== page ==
Each campsite — they’re all on private land — is equipped with a durable canvas tent on a raised platform with a memory foam mattress, a Brazilian hardwood table, a camp box for dry storage and benches. A camp toilet, Adirondack chairs, a fire ring, sun shower and 24/7 customer service are part of the package, which averages around $144 a night.

For D’Agostino, the lightning-bolt moment came on a weekend camping trip with his wife at Stokes State Forest in New Jersey, crowded together with dozens of other campers.

“We were literally across the car track from 40 people having a Wiccan full-moon party dressed in these white robes,” he said. At one point, a nude woman claiming to have seen a UFO ran through their campsite. “We thought, we have to get out of here.” They left early the next morning to head back to Manhattan and saw a beautiful farm on the side of the road. “I said to my wife, ‘Imagine if we could go camping there.’ ”

Cue the lightning bolt.

Tentrr has 500 campsites throughout the Northeast, many on struggling farms that can use the extra income. (The company takes a 20 percent commission on every campsite reserved.)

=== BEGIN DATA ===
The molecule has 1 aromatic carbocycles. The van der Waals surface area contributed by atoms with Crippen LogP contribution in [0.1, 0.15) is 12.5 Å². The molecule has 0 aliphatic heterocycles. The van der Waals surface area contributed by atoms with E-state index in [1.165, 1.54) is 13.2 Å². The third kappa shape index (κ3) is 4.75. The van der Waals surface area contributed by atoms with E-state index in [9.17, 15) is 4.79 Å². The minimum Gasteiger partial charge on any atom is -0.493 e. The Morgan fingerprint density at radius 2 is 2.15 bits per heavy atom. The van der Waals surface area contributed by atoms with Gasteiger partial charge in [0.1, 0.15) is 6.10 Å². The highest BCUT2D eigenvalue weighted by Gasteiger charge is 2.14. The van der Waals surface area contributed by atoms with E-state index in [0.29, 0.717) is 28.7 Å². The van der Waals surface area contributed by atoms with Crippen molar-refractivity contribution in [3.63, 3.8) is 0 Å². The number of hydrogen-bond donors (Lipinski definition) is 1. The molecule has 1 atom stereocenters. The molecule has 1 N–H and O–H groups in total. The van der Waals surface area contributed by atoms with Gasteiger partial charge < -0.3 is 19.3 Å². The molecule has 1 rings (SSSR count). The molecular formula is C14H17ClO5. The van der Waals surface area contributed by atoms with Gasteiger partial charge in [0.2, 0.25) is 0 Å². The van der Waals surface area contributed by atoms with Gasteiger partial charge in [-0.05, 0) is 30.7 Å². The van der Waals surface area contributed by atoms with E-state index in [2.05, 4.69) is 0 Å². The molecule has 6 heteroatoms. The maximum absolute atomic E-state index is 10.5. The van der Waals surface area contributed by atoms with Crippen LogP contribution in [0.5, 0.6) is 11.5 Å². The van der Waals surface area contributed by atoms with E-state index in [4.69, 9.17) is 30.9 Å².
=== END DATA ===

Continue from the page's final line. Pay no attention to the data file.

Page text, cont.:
Nearly half those using the service have never been camping before, D’Agostino said. But even experienced campers have taken to Tentrr.

Kevin Simonson, a Brooklynite who runs a digital marketing firm, has hiked the Pacific Crest Trail and experienced his fair share of backcountry camping. His girlfriend, Katie Kapler, however, had never been camping, and Simonson didn’t want to scare her off.

“I looked at Tentrr as training wheels,” said Kapler, the founder of CourseHorse, an internet marketplace for classes. The couple have now used Tentrr three times — with their dog, Ollie, who had never been off leash before and has now encountered deer up close. “He was like, ‘What is this sensation? Oh, it’s freedom!'” Kapler said.

Even the most serious campers have to start somewhere. Growing up on Long Island, Gear to Go’s Rosenberg never hiked or camped — nor had anyone he knew. It wasn’t until he joined the ROTC that he slept under the stars for the first time.

His motto is never to sell anything to a camper that is unnecessary, like a $3 enamel camping mug with a new logo on it that sells for $20, or a “repurposed antique” hatchet with a freshly painted handle at double the price of a regular hatchet.

He said he finds it amusing that so many young men feel the need to take a hatchet camping. “I’ve never even carried a hatchet into the woods,” he said, laughing. “But God bless them.”

The cliché of the bearded urban lumberjack throwing hatchets in a bar instead of darts may come from a more ominous place than simple trendiness. Zach Denes, manager of Hatchet Outdoor Supply Co. in Brooklyn, said he believes the New York City camping bug is spreading thanks to President Donald Trump’s stance on national parks, his push for more mining and drilling and concessions to polluting corporations.